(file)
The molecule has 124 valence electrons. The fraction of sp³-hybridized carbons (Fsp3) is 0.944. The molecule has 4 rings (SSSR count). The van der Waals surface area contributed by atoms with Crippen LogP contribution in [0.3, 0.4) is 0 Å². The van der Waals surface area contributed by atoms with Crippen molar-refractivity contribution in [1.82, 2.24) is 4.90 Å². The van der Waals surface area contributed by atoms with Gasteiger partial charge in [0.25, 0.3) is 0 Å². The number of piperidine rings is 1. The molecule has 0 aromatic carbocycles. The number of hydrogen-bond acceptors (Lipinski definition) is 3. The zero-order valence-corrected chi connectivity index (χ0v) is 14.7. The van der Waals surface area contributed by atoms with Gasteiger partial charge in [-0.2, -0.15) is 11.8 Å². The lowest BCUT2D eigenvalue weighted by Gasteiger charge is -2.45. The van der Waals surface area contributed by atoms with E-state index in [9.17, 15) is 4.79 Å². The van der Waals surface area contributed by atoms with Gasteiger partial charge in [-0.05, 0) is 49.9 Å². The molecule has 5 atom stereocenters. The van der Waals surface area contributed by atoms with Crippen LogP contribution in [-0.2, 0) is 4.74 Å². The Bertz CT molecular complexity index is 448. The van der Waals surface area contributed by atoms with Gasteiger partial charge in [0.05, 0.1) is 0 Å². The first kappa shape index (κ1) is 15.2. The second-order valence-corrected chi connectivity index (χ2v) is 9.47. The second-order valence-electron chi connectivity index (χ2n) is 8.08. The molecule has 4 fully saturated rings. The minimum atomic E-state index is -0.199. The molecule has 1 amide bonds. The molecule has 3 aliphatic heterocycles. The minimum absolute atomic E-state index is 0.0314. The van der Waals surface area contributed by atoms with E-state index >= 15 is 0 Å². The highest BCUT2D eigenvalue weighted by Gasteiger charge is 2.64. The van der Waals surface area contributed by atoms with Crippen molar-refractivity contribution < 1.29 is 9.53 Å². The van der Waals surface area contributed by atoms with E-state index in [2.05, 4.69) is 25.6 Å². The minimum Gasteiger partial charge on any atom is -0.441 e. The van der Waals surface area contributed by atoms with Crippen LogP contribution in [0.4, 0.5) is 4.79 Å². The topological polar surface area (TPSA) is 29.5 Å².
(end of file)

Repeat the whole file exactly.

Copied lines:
The molecule has 124 valence electrons. The fraction of sp³-hybridized carbons (Fsp3) is 0.944. The molecule has 4 rings (SSSR count). The van der Waals surface area contributed by atoms with Crippen LogP contribution in [0.3, 0.4) is 0 Å². The van der Waals surface area contributed by atoms with Crippen molar-refractivity contribution in [1.82, 2.24) is 4.90 Å². The van der Waals surface area contributed by atoms with Gasteiger partial charge in [0.25, 0.3) is 0 Å². The number of piperidine rings is 1. The molecule has 0 aromatic carbocycles. The number of hydrogen-bond acceptors (Lipinski definition) is 3. The zero-order valence-corrected chi connectivity index (χ0v) is 14.7. The van der Waals surface area contributed by atoms with Gasteiger partial charge in [-0.2, -0.15) is 11.8 Å². The lowest BCUT2D eigenvalue weighted by Gasteiger charge is -2.45. The van der Waals surface area contributed by atoms with E-state index in [9.17, 15) is 4.79 Å². The van der Waals surface area contributed by atoms with Gasteiger partial charge in [-0.05, 0) is 49.9 Å². The molecule has 5 atom stereocenters. The van der Waals surface area contributed by atoms with Crippen LogP contribution in [-0.2, 0) is 4.74 Å². The Bertz CT molecular complexity index is 448. The van der Waals surface area contributed by atoms with Gasteiger partial charge in [0.05, 0.1) is 0 Å². The first kappa shape index (κ1) is 15.2. The second-order valence-corrected chi connectivity index (χ2v) is 9.47. The second-order valence-electron chi connectivity index (χ2n) is 8.08. The molecule has 4 fully saturated rings. The minimum atomic E-state index is -0.199. The molecule has 1 amide bonds. The molecule has 3 aliphatic heterocycles. The minimum absolute atomic E-state index is 0.0314. The van der Waals surface area contributed by atoms with E-state index >= 15 is 0 Å². The highest BCUT2D eigenvalue weighted by Gasteiger charge is 2.64. The van der Waals surface area contributed by atoms with Crippen molar-refractivity contribution < 1.29 is 9.53 Å². The van der Waals surface area contributed by atoms with E-state index in [2.05, 4.69) is 25.6 Å². The minimum Gasteiger partial charge on any atom is -0.441 e. The van der Waals surface area contributed by atoms with Crippen LogP contribution in [0.4, 0.5) is 4.79 Å². The topological polar surface area (TPSA) is 29.5 Å².